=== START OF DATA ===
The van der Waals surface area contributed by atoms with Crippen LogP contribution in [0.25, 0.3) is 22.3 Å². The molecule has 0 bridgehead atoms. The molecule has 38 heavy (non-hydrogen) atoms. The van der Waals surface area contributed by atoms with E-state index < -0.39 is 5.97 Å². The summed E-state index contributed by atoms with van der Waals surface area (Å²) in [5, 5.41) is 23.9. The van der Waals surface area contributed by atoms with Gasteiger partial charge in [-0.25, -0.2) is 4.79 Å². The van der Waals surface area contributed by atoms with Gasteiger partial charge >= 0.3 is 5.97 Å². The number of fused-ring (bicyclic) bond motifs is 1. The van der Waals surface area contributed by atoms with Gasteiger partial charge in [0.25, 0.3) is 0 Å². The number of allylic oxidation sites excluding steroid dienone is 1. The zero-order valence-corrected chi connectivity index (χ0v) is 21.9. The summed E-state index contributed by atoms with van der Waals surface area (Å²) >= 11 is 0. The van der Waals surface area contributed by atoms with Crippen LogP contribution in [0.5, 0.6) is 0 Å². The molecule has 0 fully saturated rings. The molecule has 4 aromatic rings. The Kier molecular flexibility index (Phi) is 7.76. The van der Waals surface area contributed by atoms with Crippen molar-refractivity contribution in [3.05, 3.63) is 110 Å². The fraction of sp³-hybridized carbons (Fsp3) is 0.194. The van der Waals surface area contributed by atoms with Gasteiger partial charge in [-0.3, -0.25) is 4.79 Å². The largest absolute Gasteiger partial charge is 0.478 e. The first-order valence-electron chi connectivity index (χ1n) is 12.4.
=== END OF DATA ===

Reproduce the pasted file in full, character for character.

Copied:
The van der Waals surface area contributed by atoms with Crippen LogP contribution in [0.25, 0.3) is 22.3 Å². The molecule has 0 bridgehead atoms. The molecule has 38 heavy (non-hydrogen) atoms. The van der Waals surface area contributed by atoms with E-state index < -0.39 is 5.97 Å². The summed E-state index contributed by atoms with van der Waals surface area (Å²) in [5, 5.41) is 23.9. The van der Waals surface area contributed by atoms with Gasteiger partial charge in [-0.25, -0.2) is 4.79 Å². The van der Waals surface area contributed by atoms with Gasteiger partial charge >= 0.3 is 5.97 Å². The number of fused-ring (bicyclic) bond motifs is 1. The van der Waals surface area contributed by atoms with Gasteiger partial charge in [0.25, 0.3) is 0 Å². The number of allylic oxidation sites excluding steroid dienone is 1. The zero-order valence-corrected chi connectivity index (χ0v) is 21.9. The summed E-state index contributed by atoms with van der Waals surface area (Å²) >= 11 is 0. The van der Waals surface area contributed by atoms with Crippen LogP contribution in [0.5, 0.6) is 0 Å². The molecule has 0 fully saturated rings. The molecule has 4 aromatic rings. The Kier molecular flexibility index (Phi) is 7.76. The van der Waals surface area contributed by atoms with Crippen molar-refractivity contribution in [3.05, 3.63) is 110 Å². The fraction of sp³-hybridized carbons (Fsp3) is 0.194. The van der Waals surface area contributed by atoms with Gasteiger partial charge in [-0.3, -0.25) is 4.79 Å². The largest absolute Gasteiger partial charge is 0.478 e. The first-order valence-electron chi connectivity index (χ1n) is 12.4.